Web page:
Learning how to check your Mac’s temperature can be a great step in maintaining your Mac for a long and healthy life. It can also help you know when it’s time to do some Mac spring cleaning or consider an upgrade for certain components.
For this guide, we’re going over exactly how to tell the temperature on MacOS and what to do for long-term temperature monitoring.
Get a temperature snapshot with Terminal
If you are primarily interested in quickly checking in on your CPU temperature, there’s an easy way to do that right now without the need to download any extra tools. It’s a specific command that you can use in the Terminal — MacOS’s version of Command Prompt — that will start tracking your CPU temperature. Here’s what to do:
Step 1: Open the Terminal app. You can find it by going to the Dock and selecting Applications. Here, look for the folder called Utilities and open it. The Terminal should be located in these apps.
Step 2: With the Terminal open, type in (or paste) this exact command sequence:
sudo powermetrics –samplers smc |grep -i “CPU die temperature”
Now select Enter to input the command. At this point, you may need to input the login password for your MacOS account. Terminal can be a little tricky with this because it won’t normally show the characters you are typing, so you’ll have to input the password blindly and then select Enter again. You do not need to enter the command again after entering your password.
Step 3: Give Terminal a moment, and it will start producing logs for your CPU temperature. Terminal will keep producing a log every few seconds to show how the temperature is changing over time and will stop when you close the application.
Note that the temperature readings will be Celsius. This is the common format for computer temperature readings, so you will need to do some quick ballpark conversion in your head to get Fahrenheit numbers or just plop the temperature into Google for a Fahrenheit translation if you aren’t used to working with Celsius.
You can use this command whenever you want for a CPU reading, but it becomes a little laborious for frequent checks. Let’s take a look at an alternative option that will work better for long-term temperature management.
Monitor ongoing temperatures with the Fanny app
What if you want an ongoing look at your Mac temperature without needing to use a command every time? What if you want to monitor GPU temperature separately from CPU temperature to help diagnose specific problems or focus on only a certain piece of hardware?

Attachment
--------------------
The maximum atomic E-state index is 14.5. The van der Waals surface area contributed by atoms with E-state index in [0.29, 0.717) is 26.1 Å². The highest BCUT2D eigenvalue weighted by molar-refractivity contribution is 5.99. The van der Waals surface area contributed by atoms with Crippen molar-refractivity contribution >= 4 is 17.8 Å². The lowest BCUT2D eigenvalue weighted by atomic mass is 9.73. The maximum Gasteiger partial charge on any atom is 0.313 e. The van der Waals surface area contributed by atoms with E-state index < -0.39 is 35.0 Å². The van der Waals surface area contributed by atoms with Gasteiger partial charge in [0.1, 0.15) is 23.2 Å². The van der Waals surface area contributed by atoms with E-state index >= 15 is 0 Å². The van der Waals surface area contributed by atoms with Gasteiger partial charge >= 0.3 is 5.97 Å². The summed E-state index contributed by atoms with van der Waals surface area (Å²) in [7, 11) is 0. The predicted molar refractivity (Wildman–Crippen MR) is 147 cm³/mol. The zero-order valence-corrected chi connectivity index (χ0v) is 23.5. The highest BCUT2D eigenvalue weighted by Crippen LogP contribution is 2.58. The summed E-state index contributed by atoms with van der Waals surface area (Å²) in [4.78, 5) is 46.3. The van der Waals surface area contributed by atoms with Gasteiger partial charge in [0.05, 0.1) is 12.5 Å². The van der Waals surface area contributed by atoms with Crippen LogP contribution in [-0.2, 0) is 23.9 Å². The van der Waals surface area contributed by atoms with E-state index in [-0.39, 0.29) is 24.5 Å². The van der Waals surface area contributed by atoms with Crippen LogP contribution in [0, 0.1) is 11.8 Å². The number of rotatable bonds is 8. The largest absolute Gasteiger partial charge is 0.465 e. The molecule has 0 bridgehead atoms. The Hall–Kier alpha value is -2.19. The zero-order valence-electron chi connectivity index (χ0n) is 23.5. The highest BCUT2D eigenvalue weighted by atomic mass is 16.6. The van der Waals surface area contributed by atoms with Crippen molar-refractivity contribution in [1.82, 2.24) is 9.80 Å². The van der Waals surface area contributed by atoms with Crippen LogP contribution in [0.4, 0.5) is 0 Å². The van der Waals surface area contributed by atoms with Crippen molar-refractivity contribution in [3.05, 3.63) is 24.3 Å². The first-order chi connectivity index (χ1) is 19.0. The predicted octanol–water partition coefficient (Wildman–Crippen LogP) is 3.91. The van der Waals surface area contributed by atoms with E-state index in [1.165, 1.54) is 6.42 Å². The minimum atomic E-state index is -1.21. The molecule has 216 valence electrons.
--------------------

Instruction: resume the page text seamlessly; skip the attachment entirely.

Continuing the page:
In this case, we highly recommend installing the Fanny app. It’s free, lightweight, super easy to use, and provides constant monitoring of your Mac’s performance, including CPU and GPU temperatures:
Step 1: Visit the Fanny Widget site here, and select the Download button.
Step 2: Fanny will download as a zip file on your Mac. Find and select the zip file to open it, then select Fanny to download it. Confirm you want to Open it.
Step 3: Fanny will not open a new window for you to use. Rather, it will add a small icon to the upper-right of your Mac, three dashes that indicate Fanny is working. Select that icon, and a new screen will drop down.
You will see details about your current fan operation and a section showing both GPU and CPU temperatures. You can quit Fanny whenever you want or keep it open to consult it.
When your Mac is idle — not running any programs — it shouldn’t have a CPU temperature above 45 to 50 degrees Celsius (this can go much higher if you are running several apps). If it does, that’s an indication that something may be going wrong, and you might want to consider arranging for an Apple Store checkup. We also have a guide on how to speed up your Mac, where most of the solutions discussed can also help cool down your processor and GPU.